With COVID-19 continuing to keep North Texas high schools scrambling with future plans, local high school football coaches are having to plan for a 2020 season they’re not sure will actually happen, while trying to embrace the time they do have with their students during summer workouts.
“The chance to come together and work as coaches and athletes as been a really big deal,” Arlington High School head football coach Scott Peach said. “When you spend three months on your own, it’s tough. So those relationships have been really important to us.”
Five North Texas high school football coaches joined NBC 5 on a Zoom roundtable discussion and touched on Dallas ISD Superintendent Michael Hinojosa's comments that he seriously doubts a fall football season can happen.
“I really believe the best-case scenario is to keep them with us,” Aledo High School head football coach Tim Buchanan said. “I just hate to see people already saying we can’t do it this fall. We don’t know. We could come up with a vaccine tomorrow.”
They also discussed the reasons a high school football season is so important – beyond just trying to win games on Friday nights.
“I know for my kids, a lot of their livelihood and continuing on to free education depends on a football season,” South Oak Cliff High School head football coach Jason Todd said. “A lot of kids, that’s their motivation to do better in school in the community I serve. I think it’s a big piece and we would be missing a lot if it’s taken away.”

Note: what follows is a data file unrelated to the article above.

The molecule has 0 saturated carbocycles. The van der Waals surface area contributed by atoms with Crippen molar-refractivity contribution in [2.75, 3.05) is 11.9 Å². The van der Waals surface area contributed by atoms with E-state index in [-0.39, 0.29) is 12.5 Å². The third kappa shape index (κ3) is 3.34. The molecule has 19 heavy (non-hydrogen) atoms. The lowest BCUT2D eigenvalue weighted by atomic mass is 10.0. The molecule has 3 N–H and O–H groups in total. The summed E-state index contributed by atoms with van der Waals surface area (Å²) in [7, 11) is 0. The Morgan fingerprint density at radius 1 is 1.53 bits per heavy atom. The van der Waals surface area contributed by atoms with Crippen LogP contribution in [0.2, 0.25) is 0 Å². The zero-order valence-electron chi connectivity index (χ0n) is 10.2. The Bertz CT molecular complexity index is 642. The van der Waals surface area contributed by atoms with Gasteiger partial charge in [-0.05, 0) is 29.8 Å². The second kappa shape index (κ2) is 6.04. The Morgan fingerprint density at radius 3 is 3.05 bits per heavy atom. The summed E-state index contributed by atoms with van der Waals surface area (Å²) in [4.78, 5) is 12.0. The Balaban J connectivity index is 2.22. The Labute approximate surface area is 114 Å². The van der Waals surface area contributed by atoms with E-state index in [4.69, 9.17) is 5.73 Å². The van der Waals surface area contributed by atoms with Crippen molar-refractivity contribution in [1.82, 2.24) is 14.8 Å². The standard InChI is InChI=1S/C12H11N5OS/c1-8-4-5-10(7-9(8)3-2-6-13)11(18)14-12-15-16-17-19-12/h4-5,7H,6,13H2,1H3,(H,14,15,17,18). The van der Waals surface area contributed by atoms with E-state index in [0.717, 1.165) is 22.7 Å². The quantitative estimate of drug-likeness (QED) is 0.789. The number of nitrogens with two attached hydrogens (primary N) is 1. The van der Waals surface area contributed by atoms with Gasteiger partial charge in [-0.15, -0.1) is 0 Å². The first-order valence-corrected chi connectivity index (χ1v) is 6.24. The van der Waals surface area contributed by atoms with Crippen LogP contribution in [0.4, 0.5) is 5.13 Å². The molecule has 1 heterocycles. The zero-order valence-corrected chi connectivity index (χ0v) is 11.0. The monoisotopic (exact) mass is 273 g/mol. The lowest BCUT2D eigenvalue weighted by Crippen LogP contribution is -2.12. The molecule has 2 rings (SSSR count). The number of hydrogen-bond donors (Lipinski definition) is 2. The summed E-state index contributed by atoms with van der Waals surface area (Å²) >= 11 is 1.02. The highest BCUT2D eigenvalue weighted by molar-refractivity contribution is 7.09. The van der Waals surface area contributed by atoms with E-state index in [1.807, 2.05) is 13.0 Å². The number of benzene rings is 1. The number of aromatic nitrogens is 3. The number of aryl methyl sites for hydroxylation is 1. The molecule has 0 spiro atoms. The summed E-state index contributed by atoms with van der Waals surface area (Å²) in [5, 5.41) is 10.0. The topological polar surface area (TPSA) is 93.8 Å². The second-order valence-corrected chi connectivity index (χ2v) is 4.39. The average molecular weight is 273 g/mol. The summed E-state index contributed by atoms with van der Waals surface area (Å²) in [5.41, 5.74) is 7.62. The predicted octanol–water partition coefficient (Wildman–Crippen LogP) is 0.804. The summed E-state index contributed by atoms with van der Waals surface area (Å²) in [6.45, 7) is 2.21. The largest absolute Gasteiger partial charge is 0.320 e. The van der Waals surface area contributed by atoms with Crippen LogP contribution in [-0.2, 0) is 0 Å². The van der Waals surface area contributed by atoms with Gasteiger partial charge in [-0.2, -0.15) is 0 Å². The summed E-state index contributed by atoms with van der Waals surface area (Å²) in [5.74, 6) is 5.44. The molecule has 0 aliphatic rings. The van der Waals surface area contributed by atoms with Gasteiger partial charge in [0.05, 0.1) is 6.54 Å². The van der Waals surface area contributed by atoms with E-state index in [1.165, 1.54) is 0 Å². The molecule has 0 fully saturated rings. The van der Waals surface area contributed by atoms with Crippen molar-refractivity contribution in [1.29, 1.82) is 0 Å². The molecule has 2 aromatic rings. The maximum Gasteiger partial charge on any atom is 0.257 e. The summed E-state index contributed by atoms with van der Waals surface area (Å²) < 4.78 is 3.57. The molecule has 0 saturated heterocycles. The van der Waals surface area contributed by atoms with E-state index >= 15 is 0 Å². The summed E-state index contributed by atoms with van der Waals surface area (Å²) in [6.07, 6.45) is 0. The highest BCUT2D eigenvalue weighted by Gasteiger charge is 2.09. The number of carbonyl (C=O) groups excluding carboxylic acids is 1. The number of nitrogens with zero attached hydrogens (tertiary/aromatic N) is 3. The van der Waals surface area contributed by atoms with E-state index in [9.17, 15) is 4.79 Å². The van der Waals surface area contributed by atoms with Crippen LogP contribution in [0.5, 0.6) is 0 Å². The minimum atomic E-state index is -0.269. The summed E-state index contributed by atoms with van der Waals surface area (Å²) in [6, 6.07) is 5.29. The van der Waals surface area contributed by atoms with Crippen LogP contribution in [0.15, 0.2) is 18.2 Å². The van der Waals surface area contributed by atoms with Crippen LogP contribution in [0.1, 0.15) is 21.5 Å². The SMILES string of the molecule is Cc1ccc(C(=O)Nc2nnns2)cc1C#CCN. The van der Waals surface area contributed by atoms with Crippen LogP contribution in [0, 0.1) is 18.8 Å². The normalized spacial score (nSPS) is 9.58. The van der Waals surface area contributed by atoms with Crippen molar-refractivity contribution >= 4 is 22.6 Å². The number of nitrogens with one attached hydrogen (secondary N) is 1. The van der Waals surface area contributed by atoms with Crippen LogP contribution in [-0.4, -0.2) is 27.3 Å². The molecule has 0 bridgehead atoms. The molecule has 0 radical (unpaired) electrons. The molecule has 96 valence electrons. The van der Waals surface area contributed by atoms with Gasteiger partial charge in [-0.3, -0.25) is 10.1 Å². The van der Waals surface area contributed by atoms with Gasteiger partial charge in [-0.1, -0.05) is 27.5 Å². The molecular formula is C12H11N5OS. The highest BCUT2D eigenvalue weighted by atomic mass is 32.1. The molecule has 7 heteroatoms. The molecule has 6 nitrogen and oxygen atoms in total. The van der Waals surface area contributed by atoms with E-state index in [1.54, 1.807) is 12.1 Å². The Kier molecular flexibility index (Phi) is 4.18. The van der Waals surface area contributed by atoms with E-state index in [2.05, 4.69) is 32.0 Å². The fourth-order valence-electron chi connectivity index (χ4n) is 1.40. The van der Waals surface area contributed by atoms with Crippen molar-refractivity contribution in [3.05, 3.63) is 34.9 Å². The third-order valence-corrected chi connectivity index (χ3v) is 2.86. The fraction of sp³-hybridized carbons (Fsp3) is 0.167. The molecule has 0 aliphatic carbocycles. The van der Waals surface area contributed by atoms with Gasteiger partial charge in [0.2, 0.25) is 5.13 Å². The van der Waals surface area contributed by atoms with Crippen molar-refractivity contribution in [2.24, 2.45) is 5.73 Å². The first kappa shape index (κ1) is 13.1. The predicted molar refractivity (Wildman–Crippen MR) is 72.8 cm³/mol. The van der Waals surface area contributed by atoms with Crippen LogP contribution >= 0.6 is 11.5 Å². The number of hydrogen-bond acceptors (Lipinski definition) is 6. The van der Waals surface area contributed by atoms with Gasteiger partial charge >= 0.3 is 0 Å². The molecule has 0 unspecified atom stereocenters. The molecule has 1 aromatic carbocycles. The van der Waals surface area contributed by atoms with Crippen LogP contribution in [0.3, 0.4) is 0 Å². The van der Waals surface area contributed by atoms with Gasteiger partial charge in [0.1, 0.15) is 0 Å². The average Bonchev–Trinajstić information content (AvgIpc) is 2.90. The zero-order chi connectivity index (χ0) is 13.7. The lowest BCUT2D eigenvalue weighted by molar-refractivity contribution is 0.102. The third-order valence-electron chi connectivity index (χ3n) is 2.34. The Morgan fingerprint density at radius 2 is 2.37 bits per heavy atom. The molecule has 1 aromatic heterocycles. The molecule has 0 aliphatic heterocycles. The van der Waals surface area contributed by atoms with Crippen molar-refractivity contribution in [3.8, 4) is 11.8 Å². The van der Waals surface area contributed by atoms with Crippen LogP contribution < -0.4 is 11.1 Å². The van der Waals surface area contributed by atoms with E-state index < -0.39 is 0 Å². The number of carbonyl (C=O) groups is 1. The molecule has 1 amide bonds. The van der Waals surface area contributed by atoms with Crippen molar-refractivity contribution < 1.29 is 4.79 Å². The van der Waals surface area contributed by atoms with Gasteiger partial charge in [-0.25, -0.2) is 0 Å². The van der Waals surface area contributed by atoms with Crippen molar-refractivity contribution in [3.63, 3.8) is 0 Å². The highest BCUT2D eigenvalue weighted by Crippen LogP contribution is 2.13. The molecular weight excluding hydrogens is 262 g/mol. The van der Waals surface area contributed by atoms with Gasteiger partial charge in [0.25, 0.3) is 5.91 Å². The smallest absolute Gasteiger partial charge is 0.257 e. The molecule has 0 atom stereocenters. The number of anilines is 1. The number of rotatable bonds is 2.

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It's one reason most coaches said they were willing to get creative to make sure a football season happens.
“I tell our kids and parents that we’ll do whatever we need to do,” Flower Mound High School head football coach Brian Basil. “If that means playing in the spring, if that means delaying the start of the season, we’ll do whatever it takes.”
The coaches are motivated by the kids they’ve committed to coach.
“I’m thinking about the class of 2021, the seniors, having a chance to play through this year,” Lancaster High School head football coach Chris Gilbert said. “If you think about any group it affects, it’s that group more than any other group. You just want that group to be able to live out their senior year. They’ve been waiting on that forever.”